software architecture. Maybe I'll give you a very concrete example. Starting maybe 10 or 15
years ago, if you look at traditional databases, you started seeing the growth of what people
commonly now called as log structured merge trees, LSMs.
This is a data structure that goes back to the mid-90s, but I think you first saw Google, Jeff
Dean and Sanjay Ghemawat built something called LevelDB. The whole idea of an LSM tree
was, if you look at a workload that has a lot of updates, so with a lot of e-commerce
applications, with a lot of social networks, you're constantly updating things. Traditional
database, if you think about a disk, if you're doing a lot of in-place updates, and these updates
are randomly distributed across all of your user IDs, this means that you're going to cause your
disk to do a lot of random writes on hard drives, that's particularly bad. You need to move the
disk.
Even on SSDs, it doesn't do great, because SSDs still do a lot better to have sequential writes
than random writes, the way the internals of SSDs work. You started seeing this new type of
database architecture called LSM trees emerge, because people wanted to build databases that
had a lot faster updates. On time series databases, on the other hand, don't typically have this
type of workloads.
If you think of a stream of new observations, with the timestamp, these are typically about
what's happening now. It's typically about a stream of inserts that are about this stock price now,
this stock price now, this stock price now, or different, or a 100, or a 1,000, or a 100,000 different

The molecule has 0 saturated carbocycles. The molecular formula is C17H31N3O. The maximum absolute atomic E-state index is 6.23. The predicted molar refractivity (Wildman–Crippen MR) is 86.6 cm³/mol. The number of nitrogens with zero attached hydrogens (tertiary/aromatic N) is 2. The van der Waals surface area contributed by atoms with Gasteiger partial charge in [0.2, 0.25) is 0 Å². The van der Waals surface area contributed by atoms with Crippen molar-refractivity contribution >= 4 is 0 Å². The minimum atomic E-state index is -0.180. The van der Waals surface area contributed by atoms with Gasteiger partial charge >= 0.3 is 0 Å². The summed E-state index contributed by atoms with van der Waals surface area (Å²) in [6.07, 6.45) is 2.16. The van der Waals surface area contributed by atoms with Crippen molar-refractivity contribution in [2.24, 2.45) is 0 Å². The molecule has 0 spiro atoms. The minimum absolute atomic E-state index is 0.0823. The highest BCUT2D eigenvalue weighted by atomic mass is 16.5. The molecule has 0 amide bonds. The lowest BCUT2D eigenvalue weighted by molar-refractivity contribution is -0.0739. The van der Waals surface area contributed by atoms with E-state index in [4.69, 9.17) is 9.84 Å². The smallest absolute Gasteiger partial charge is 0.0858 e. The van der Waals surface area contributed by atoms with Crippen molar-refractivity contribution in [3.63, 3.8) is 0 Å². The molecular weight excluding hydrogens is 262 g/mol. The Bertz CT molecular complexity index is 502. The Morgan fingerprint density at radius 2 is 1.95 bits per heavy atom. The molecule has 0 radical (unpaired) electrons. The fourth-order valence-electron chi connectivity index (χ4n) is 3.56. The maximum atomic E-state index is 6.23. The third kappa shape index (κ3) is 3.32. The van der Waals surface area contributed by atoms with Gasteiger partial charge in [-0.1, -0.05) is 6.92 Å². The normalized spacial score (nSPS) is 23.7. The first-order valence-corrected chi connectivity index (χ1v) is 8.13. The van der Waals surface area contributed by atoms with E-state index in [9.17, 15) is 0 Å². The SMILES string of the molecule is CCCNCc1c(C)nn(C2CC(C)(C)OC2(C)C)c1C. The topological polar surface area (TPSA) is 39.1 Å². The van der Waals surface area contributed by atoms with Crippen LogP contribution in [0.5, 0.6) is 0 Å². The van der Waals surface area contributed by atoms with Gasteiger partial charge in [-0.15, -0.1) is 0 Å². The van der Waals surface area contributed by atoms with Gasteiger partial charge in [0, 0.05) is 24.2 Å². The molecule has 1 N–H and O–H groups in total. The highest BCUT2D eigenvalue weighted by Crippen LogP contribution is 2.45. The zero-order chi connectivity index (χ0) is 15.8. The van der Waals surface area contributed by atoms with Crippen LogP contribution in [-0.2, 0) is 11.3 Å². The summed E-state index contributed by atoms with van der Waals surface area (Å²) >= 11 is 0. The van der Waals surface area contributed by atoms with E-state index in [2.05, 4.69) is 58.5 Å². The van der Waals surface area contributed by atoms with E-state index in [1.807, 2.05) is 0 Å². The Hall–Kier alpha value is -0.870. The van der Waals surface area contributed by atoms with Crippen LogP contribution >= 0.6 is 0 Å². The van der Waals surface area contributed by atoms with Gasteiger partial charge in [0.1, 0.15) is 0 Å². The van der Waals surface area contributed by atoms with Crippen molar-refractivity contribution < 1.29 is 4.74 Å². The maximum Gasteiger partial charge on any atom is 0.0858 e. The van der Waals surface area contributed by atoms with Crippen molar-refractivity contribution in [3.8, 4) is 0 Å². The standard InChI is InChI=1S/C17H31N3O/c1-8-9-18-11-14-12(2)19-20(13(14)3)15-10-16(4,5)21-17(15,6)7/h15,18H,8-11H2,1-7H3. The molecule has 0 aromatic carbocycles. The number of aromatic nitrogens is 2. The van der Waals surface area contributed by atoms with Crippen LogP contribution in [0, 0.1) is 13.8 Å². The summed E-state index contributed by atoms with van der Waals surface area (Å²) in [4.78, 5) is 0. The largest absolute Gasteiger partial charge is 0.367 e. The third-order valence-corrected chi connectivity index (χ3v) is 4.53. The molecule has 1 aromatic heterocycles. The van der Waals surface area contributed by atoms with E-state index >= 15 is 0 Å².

sensors all about what the recording right now.
If you think about how you would then design the internals of your database and the data
structures, when most of your rights are insert heavy, and particularly about the latest time
interval, then what that would mean is the somewhat internal structure of your data should
reflect that. You should optimize your insert path to make it super-efficient to perform inserts on
the latest time interval. It doesn't have to be perfectly in order, but it mostly is about what's
happening recently, as opposed to what's happening a year ago.
That said, Timescale absolutely allows you to backfill data and perform updates, or deletes to
older data. It's just from a performance perspective, keeps all the recent stuff in memory and
builds more efficient data structure to allow you to insert at much higher rates. For example, on
a single machine, if you're collecting a stream of records, eat for several, let's say 10 metrics,
you'll be able to collect even once 2 million metrics per second on a single, pretty standard
machine. 

Then we see this again and again, the way we think about architecting Timescale is, is really
thinking about what the workload looks like, that people often care about recent data. The way
they want to manage their data changes as that data ages. They might want to optimize for
even fast queries for the recent stuff. They might want to start reorganizing their data as ages. 

They might want to start automated automatically aggregating the data as it ages, and dropping
the raw data for the very old stuff to save space. All of these things are what you'd want in a
good time series database, when it's not what you want from either a traditional OLTP database,
nor if you have a traditional data warehouse, or an analytical database, which doesn't think of
this operational view of time series so central to it.
2021 Swyx